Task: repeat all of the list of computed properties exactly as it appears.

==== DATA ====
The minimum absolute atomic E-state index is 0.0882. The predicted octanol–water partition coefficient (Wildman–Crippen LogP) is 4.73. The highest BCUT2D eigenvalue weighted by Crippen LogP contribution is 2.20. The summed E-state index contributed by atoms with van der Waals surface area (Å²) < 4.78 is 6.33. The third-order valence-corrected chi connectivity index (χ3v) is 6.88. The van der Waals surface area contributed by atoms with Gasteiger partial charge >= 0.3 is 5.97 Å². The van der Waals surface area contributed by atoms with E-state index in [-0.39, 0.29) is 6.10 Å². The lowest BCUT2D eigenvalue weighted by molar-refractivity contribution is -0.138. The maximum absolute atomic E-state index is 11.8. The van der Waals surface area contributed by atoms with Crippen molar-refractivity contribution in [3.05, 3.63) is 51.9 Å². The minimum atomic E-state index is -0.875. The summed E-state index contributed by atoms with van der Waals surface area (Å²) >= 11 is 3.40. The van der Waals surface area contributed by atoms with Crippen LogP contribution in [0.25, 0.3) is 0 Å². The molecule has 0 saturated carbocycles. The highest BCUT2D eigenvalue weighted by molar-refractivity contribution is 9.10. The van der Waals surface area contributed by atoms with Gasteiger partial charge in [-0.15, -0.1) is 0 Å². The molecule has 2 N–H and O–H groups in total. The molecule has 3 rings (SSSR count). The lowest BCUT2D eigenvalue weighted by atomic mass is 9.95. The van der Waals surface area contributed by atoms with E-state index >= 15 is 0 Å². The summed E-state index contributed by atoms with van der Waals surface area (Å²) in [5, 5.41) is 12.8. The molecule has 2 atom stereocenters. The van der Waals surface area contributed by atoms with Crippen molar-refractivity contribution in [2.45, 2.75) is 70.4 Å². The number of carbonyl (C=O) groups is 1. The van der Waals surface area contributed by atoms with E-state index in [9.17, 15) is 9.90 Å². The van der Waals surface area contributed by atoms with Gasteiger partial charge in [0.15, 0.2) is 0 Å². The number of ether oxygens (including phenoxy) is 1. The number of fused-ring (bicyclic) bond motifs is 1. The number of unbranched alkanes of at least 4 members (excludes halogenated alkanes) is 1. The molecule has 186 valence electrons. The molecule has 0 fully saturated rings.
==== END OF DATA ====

The minimum absolute atomic E-state index is 0.0882. The predicted octanol–water partition coefficient (Wildman–Crippen LogP) is 4.73. The highest BCUT2D eigenvalue weighted by Crippen LogP contribution is 2.20. The summed E-state index contributed by atoms with van der Waals surface area (Å²) < 4.78 is 6.33. The third-order valence-corrected chi connectivity index (χ3v) is 6.88. The van der Waals surface area contributed by atoms with Gasteiger partial charge >= 0.3 is 5.97 Å². The van der Waals surface area contributed by atoms with E-state index in [-0.39, 0.29) is 6.10 Å². The lowest BCUT2D eigenvalue weighted by molar-refractivity contribution is -0.138. The maximum absolute atomic E-state index is 11.8. The van der Waals surface area contributed by atoms with Crippen molar-refractivity contribution in [3.05, 3.63) is 51.9 Å². The minimum atomic E-state index is -0.875. The summed E-state index contributed by atoms with van der Waals surface area (Å²) >= 11 is 3.40. The van der Waals surface area contributed by atoms with Crippen LogP contribution in [0.25, 0.3) is 0 Å². The molecule has 0 saturated carbocycles. The highest BCUT2D eigenvalue weighted by molar-refractivity contribution is 9.10. The van der Waals surface area contributed by atoms with Gasteiger partial charge in [-0.15, -0.1) is 0 Å². The molecule has 2 N–H and O–H groups in total. The molecule has 3 rings (SSSR count). The lowest BCUT2D eigenvalue weighted by atomic mass is 9.95. The van der Waals surface area contributed by atoms with E-state index >= 15 is 0 Å². The summed E-state index contributed by atoms with van der Waals surface area (Å²) in [5, 5.41) is 12.8. The molecule has 2 atom stereocenters. The van der Waals surface area contributed by atoms with Crippen molar-refractivity contribution in [2.45, 2.75) is 70.4 Å². The number of carbonyl (C=O) groups is 1. The van der Waals surface area contributed by atoms with E-state index in [9.17, 15) is 9.90 Å². The van der Waals surface area contributed by atoms with Gasteiger partial charge in [0.15, 0.2) is 0 Å². The number of ether oxygens (including phenoxy) is 1. The number of fused-ring (bicyclic) bond motifs is 1. The number of unbranched alkanes of at least 4 members (excludes halogenated alkanes) is 1. The molecule has 186 valence electrons. The molecule has 0 fully saturated rings.